Kale w/ olive oil (sauteed)

Roasted veggies - peppers, eggplant, onions (purple), mushrooms
Millet
Asparagus w/ garlic
Sunflower seeds
Goat cheese
Olive oil
Salt to taste
Marinara sauce
1. In 425 degree oven place veggies in large casserole and toss lightly in olive oil. Bake for 20-25 minutes.
2. Steam asparagus and then place in small casserole dish and top with chopped garlic and bake until golden brown (15 minutes).
3. Prepare millet (1/2 cup dry prepares 3 cups cooked) - 25-30 minutes
4. Place 1/2 - 1 cup millet in bowl and stir in marinara. Top with roasted veggies and asparagus and top with cheese and seeds. Season to taste.


|
Pre training snack: flat bread cracker + peanut butter, banana slices, cinnamon and honey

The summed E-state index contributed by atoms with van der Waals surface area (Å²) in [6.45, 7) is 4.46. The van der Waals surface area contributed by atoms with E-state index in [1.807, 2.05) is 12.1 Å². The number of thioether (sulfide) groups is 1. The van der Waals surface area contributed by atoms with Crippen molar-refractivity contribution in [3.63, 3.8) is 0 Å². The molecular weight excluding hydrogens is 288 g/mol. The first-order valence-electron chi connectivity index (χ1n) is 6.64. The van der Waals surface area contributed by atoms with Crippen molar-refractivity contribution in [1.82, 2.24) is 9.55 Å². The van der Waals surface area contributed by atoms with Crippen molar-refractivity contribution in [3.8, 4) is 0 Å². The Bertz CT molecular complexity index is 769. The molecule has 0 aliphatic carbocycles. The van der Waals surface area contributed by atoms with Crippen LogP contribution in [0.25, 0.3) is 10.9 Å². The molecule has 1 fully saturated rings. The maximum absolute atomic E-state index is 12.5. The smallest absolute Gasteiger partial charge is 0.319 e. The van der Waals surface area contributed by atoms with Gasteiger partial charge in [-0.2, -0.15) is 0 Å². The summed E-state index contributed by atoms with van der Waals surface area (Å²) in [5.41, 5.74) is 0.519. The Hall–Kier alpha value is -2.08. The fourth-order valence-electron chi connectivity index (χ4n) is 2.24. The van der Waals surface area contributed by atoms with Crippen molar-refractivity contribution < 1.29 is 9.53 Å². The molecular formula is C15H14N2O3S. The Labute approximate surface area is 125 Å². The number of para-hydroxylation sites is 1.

1/2 cup oatmeal (dry)
Apples
Peaches
Raspberries
1 tbsp chia seeds
~10g whey protein powder
Almonds
Water (to meet consistency needs)
Raisins

I love supporting small businesses especially the bakers and bread makers at the farmers market. I went to the Bartram Farmers market on Thursday and as I was browsing the breads, many tables where trying to pitch me their treats/breads by what was not in the ingredients (sugar, salt, fat, gluten, etc). I guess they don't know my personal philosophy and what I am all about when it comes to eating for fuel, for health and for pleasure.
I decided on Hugo's muffins because I could tell he was truly passionate about his food and he knew I would feel great eating it.... And I did, gluten and all. C
heck out Hugo's story HERE!
YAY - Campy walks are the best!! The most looked forward part of my day (for both of us).